The endangered Blanding's turtle is getting some help from a zoo in Nova Scotia through a program aimed at giving them a better start in life.

In June, more than 100 Blanding's turtle eggs were moved from Kejimkujik National Park — in the southern half of the province — to the Oaklawn Farm Zoo in Aylesford.

They've since hatched and the tiny turtles are quickly getting stronger and bigger on a steady diet of trout pellets and mealworms.

"There is a very high predation rate and it's estimated that only about one per cent of these hatchlings survive naturally," said Duncan Smith, a biologist with Parks Canada.

"That's why we're seeing if we can bolster that with this incubation and headstarting program."

Blanding's turtles are medium-sized freshwater turtles. Adults have dark-green, high-domed shells with yellow flecks and are easily identified by their distinctive yellow throats and undersides.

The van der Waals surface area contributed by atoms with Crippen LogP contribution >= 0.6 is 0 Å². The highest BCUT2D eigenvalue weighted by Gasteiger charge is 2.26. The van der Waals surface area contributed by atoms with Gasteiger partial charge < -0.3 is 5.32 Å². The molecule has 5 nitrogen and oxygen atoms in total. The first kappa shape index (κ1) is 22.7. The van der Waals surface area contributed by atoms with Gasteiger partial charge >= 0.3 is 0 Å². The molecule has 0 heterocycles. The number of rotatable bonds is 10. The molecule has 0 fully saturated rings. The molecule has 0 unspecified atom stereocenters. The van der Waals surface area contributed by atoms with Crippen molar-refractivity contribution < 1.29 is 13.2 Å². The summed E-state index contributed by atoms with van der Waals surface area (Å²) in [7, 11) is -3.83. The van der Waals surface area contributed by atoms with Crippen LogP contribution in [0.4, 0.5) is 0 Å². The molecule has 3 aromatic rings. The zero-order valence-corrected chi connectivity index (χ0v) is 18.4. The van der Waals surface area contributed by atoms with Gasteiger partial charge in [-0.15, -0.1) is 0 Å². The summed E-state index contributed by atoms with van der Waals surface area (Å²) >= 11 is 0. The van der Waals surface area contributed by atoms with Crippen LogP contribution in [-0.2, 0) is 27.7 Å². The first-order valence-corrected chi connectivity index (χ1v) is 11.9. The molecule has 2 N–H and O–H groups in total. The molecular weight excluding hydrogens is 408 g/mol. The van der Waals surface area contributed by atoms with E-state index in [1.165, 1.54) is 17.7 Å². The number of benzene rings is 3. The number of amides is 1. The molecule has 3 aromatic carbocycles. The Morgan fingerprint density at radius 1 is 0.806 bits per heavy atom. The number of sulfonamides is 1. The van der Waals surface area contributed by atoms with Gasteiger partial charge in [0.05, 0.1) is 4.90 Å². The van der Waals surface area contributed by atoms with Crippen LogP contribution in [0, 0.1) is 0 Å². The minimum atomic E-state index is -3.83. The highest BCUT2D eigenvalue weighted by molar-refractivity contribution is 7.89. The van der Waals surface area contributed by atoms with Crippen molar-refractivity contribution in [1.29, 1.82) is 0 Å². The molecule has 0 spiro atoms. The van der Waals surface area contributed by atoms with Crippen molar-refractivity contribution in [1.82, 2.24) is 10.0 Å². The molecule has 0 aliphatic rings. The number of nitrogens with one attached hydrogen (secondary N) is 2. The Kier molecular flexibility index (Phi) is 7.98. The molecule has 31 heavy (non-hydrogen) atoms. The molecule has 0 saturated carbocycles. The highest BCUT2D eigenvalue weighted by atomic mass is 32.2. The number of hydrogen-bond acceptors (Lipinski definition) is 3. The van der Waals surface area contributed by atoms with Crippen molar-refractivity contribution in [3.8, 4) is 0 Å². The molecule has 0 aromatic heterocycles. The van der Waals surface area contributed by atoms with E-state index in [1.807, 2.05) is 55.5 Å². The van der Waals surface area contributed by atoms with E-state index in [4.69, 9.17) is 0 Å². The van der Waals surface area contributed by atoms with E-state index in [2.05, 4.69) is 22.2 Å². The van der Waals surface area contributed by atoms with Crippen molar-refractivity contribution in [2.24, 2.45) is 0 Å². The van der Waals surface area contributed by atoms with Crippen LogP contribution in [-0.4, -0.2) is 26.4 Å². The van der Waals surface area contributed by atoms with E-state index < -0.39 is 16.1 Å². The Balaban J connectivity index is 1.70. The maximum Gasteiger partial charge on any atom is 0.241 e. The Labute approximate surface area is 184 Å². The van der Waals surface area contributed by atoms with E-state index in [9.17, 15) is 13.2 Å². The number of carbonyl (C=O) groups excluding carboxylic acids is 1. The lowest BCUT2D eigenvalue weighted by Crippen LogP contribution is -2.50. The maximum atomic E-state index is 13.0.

The Nova Scotia population of the Blanding's turtle is listed as threatened by the Committee on the Status of Endangered Wildlife in Canada, while the provincial Endangered Species Act lists them as endangered.

Of the 125 Blanding's turtles that were hatched at the Oaklawn Farm Zoo, some have already been taken back to Kejimkujik National Park.

The rest will be released into the wild this weekend, many with radio transmitters attached.

"What that allows us to do is track these turtles for anywhere from three weeks to three months," said Smith.

"That way we can identify what habitats they're using, which is going to be essential to the protection of the turtle and the species long term."